A team of researchers, led by an environmental engineer at Washington University in St. Louis, has applied a molecular approach to identify the biological particles in aerosol responsible for making employees of a Colorado hospital therapeutic pool ill.
They found: when the bubble bursts, the bacteria disperse, and lifeguards get pneumonia-like symptoms.
Lars Angenent, Ph.D., Washington University assistant professor of chemical engineering, and collaborators from San Diego State University and the University of Colorado, took what is known as a molecular survey of a common gene found in all life forms, 16 S ribosomal RNA (rRNA) gene, by cloning the different forms, sequencing them, and making evolutionary-distance trees, or phylogenetic trees. They then were able to match the genetic sequence of the bacterium Mycobacterium avium to the same bacterium found in the lungs of nine lifeguards who had become ill with hypersensitivity pneumonitis, a lung condition that mimics pneumonia symptoms.
The therapeutic pool was unlike regular swimming pools — but similar to hot tubs — in that the water temperature is about 92-94 degrees Fahrenheit. The pool water was treated with hydrogen peroxide, rather than chlorine, as a disinfectant. Patients who take hydrotherapy can be in the pool for up to four hours and the skin is sensitive to chlorine when exposed to it that long.
Lifeguards became ill because they were exposed to the bacteria in aerosols eight hours daily, five days a week. No patients became ill at the hospital, which must remain anonymous.
“The presence of Mycobacterium avium would be a concern for the very young, or old or immunocompromised,” Angenent said. “This isn’t a concern for a regular swimming pool, so there shouldn’t be any reason to panic.”
Angenent said that typically bioaerosol researchers examining a problem like this would sample the air, capture the cells and grow them on an agar plate and count colonies of species, but this approach misses too many airborne bacteria, which are difficult to grow in a laboratory environment. The approach he and his collaborators took enabled them to survey greater than 1,300 rRNA genes from the different bacteria and fungi found in the air and pool water, giving them a total of 628 unique sequences, the most common being Mycobacterium avium, which was found in the ill people’s lungs.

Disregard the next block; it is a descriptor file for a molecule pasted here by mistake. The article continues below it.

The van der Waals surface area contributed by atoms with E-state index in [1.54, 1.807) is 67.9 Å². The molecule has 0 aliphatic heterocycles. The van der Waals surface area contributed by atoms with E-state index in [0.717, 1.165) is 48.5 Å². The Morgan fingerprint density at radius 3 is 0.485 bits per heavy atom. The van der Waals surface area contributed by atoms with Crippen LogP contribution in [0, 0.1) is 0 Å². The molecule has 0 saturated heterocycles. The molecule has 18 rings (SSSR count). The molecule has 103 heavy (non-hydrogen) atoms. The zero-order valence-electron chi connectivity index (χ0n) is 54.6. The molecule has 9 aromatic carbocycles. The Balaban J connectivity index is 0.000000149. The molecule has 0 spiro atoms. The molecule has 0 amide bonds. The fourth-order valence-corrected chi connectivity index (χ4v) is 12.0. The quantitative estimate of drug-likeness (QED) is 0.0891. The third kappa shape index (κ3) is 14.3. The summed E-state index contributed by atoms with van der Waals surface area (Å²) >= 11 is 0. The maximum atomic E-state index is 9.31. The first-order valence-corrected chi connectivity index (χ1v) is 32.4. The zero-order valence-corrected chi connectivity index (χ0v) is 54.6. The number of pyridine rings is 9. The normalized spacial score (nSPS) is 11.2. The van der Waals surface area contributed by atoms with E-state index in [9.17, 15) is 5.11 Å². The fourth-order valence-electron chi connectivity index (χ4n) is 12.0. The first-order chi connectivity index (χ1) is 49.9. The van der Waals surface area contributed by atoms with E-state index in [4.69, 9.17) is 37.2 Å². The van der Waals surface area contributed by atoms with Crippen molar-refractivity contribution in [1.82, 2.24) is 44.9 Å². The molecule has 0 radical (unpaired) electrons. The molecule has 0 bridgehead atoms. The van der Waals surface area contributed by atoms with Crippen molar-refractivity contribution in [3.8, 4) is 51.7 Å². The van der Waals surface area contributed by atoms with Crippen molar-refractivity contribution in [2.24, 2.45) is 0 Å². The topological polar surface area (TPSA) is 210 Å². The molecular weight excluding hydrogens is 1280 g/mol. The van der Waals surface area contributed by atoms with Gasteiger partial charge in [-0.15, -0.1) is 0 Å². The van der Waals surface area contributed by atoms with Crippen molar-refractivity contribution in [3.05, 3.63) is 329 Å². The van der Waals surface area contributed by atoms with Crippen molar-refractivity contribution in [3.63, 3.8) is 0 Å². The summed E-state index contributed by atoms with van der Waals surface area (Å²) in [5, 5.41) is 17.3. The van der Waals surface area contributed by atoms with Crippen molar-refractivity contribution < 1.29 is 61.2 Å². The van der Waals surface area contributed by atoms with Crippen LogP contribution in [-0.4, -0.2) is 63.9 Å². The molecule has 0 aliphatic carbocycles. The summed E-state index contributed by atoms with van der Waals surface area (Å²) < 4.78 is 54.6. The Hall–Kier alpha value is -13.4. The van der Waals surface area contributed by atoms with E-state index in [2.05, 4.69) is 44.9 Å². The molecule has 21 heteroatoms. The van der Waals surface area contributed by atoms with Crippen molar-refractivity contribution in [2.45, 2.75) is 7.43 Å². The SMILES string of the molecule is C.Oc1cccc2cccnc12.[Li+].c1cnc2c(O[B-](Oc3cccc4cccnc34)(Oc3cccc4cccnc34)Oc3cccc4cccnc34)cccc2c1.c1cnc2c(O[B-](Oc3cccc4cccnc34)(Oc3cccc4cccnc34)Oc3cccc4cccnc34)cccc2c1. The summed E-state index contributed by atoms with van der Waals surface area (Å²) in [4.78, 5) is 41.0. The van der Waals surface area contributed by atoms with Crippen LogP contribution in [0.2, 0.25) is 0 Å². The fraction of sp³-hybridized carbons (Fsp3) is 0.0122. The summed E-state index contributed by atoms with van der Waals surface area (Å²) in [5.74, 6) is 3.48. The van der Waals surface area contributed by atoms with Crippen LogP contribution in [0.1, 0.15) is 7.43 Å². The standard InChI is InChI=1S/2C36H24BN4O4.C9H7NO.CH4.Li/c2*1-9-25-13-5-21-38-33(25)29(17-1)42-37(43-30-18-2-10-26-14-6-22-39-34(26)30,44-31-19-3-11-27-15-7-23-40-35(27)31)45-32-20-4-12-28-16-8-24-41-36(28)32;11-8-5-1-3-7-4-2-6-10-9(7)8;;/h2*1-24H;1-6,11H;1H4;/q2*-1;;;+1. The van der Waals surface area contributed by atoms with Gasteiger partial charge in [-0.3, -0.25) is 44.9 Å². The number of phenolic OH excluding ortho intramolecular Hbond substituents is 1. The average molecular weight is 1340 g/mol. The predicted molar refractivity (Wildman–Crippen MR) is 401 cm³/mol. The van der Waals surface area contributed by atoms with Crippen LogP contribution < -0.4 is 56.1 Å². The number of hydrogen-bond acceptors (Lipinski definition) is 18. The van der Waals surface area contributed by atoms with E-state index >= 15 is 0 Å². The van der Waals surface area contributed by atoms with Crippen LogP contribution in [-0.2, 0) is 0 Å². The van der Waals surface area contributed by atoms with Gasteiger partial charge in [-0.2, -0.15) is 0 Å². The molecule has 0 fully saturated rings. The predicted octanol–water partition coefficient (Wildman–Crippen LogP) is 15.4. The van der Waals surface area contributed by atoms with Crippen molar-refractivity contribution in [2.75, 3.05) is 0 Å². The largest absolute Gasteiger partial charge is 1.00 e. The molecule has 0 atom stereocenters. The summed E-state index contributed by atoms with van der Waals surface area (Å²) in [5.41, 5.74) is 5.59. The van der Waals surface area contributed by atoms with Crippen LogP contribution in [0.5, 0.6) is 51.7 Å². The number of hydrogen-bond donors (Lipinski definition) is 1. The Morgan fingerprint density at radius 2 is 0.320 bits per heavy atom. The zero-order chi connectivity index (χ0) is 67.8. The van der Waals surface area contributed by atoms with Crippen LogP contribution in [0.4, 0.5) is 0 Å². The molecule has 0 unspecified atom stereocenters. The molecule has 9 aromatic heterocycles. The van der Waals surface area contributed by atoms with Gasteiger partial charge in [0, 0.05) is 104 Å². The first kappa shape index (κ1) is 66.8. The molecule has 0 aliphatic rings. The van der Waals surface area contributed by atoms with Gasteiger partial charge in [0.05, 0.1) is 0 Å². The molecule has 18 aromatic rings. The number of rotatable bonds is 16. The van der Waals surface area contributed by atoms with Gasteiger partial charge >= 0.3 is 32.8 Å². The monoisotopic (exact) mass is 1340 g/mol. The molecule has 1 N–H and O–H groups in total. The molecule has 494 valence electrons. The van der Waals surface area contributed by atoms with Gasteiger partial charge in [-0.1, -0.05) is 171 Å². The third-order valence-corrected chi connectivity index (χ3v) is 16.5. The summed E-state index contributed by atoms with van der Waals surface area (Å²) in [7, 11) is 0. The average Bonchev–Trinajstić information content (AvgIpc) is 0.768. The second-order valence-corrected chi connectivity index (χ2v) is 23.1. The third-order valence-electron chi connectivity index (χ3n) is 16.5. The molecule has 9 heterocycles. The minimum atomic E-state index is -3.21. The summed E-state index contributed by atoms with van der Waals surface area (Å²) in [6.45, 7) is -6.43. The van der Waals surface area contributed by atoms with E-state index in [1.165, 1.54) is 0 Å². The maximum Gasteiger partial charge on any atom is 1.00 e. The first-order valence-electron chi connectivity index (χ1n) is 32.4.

“Our results show that molecular surveys are much better tools to gain knowledge of pathogens in the environment compared with conventional approaches,” Angenent said. “If you use conventional tools, you might think there is no problem when there really is one.”
The study was published in the March issue of the Proceedings of the National Academy of Sciences.
Burst your bubble
The preferred site for these bacteria in the watery environment is a water bubble because the species is hydrophobic. They prefer to cluster together near the air and avoid the water. The pool had many bubbles in it because of the addition of hydrogen peroxide. Whenever the bubble bursts, bacteria can become airborne. Mycobacterium avium is a gram-positive bacterium, known to be resistant to disinfection in large part because of a strong, waxy cell wall. In this particular hospital environment, the bacteria had even more freedom to grow because the hydrogen peroxide killed off nearly all its competitors.
“We did an exhaustive survey of everything we could find in the water and air, both at the pool, and outside the pool environment,” Angenent said. “We wanted to be sure the troublesome aerosol came from the pool and not from outside. We did find this mycobacterium at incredibly high levels in air, but we also found fungi spores and plant materials.”
While no immunocompromised patients using the hospital pool became ill, there are cases in the literature of the immunocompromised becoming ill from Mycobacterium avium, Angenent said.
“The pool was closed down for a short while, then re-opened,” he said. “There were no reported cases of anyone else becoming ill from exposure, and the pool would have been safe for healthy people, as long as they were not in the environment for long stretches of time.”
Angenent said he has results from a related study that shows air filters he and his coworkers emplaced by the same pool captured and removed a large percentage of bacteria from air. The pool has now reopened and no new cases of illness have been seen.